This report presents the results and analysis arising from the use of a conceptual cartography technique adopted by the team as an information collection strategy for identifying the different social representations of rurality currently found in Québec.
More specifically, it presents two mapping exercises. The first involved a group of experts from the field of rural policy development and application including high-ranking public officials, representatives of rural partners (like the FQM and Solidarité rurale), rural development officers and some university researchers in rural development. The second exercise brought together local counsellors from small rural communities with a population of less than a thousand in the Chaudière-Appalaches region.
This analysis sheds light on the differences between individual and collective representations.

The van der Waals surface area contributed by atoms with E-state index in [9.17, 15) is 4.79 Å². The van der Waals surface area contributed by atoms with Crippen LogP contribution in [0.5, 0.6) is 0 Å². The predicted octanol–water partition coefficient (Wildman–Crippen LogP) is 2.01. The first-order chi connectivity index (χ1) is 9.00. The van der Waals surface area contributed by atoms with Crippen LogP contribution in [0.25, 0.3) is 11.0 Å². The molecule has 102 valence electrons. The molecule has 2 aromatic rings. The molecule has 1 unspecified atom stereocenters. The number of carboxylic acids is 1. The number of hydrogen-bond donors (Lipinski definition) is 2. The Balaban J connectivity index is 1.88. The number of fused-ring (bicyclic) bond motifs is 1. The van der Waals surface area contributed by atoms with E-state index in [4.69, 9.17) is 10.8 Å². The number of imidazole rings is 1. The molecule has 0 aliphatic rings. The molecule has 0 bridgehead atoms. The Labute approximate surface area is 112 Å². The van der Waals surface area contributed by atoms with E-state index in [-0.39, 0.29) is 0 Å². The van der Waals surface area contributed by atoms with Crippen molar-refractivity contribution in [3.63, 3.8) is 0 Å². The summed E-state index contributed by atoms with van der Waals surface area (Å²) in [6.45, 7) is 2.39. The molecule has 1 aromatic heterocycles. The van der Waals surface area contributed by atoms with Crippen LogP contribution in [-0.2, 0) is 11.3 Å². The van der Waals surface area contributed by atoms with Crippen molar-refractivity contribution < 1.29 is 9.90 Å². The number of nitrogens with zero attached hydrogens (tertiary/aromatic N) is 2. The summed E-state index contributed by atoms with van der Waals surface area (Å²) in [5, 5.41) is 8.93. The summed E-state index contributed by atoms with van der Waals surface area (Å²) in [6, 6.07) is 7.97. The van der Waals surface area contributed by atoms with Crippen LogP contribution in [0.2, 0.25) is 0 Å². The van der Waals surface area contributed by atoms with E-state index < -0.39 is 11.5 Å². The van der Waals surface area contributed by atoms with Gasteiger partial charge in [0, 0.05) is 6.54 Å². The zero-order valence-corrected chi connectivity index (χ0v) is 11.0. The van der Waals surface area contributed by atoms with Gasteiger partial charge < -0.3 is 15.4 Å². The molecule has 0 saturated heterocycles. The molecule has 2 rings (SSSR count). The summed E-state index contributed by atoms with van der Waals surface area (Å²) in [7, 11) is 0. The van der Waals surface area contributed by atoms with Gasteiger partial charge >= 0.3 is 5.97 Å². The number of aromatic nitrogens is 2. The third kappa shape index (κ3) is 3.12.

Group concept mapping is a means of organizing qualitative data using a set of statistical analysis techniques. It differs from other forms of group data collection by virtue of the fact that, despite some interaction between participants, the data is collected on an individual basis and is then aggregated using statistical analysis. The members of the group then interpret the results in a collective and usually consensual manner to identify the meaning that emerges from the information gathered.
Our analysis sheds light on the differences between individual and collective representations and the progression that occurs in passing from one level to the other.
Main researcher: Bruno Jean, Université du Québec à Rimouski
Original title: Le vieillissement de la population rurale, la dispensation des services de proximité et les représentations de la ruralité : synthèse critique des connaissances et des modèles d’intervention